In Surrey, silence then sorry - The Orca

In Surrey, silence then sorry

Rob Shaw 2

‘Abandoning the basics of communication’ – Rob Shaw on vaccination pop-up clinics.

It was a sight like nothing seen in British Columbia so far in this pandemic: Hundreds of people lined up around government-run tents at a park in Surrey, pleading for vaccines and growing frustrated at health officials for withholding basic information.

It started as an operational headache for the Fraser Health Authority – one of several new “pop-up clinics” at Newton Athletic Park that, through word-of-mouth and social media, managed to attract more people than available vaccines.

But through a truly stupefying amount of bungling, layered upon hours of persistence silence, it grew into something bigger.

Within 24 hours, there were apologies forthcoming from Fraser Health CEO Victoria Lee, Health Minister Adrian Dix and Provincial Health Officer Dr. Bonnie Henry.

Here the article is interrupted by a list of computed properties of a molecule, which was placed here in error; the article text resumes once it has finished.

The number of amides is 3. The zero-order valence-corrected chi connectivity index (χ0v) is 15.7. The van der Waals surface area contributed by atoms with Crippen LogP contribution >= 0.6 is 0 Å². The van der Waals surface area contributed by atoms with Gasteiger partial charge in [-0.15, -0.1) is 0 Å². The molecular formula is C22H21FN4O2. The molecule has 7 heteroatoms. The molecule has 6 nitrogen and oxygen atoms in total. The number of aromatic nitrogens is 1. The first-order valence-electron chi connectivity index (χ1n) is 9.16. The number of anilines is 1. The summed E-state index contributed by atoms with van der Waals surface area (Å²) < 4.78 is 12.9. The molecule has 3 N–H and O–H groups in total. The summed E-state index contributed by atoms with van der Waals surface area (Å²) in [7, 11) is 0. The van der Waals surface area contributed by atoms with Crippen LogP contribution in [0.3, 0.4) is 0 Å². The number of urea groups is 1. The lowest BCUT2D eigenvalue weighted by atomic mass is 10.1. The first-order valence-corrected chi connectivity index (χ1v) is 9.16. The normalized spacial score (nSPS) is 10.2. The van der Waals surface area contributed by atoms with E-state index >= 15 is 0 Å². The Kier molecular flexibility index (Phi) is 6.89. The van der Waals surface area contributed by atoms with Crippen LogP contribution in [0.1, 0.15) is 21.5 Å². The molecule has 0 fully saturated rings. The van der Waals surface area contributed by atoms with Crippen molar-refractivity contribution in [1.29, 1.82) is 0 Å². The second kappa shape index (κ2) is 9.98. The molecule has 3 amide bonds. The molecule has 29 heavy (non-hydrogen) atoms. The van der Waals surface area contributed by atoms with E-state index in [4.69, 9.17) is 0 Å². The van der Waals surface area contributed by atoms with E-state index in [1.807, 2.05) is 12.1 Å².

“These pop-up clinics have not been successful because they’ve undermined confidence in the process, while immunizing a lot of people in critical neighbourhoods,” Dix told the legislature.

“We’ve got to learn the lessons, and we’ve got to do better, and Fraser Health will do so.”

It was an unmitigated public relations disaster, the likes of which B.C. hasn’t seen during its 14-month pandemic response.

How did it happen?

To chart the course, you have to go back to April 19 when government unveiled a new vaccination strategy to target 16 “high priority” communities where COVID-19 transmission was worst – mainly in and around Surrey, Langley and Port Coquitlam.

It wasn’t stated explicitly at the time, but health officials had convinced themselves they needed to try new and innovative ways to reach the public, outside of the registration system they’d been heavily promoting and the highly-watched twice-weekly briefings with Dr. Henry.

The idea of “pop-up clinics” was born, where officials would occasionally take whatever vaccines were available and hold spur-of-the-moment vaccination clinics at whatever locations they could find, without telling anyone they would be there, what ages were eligible, or how many shots were available.

If that sounds like a disastrous way to distribute the most sought-after commodity in the world today – well, you’d be right.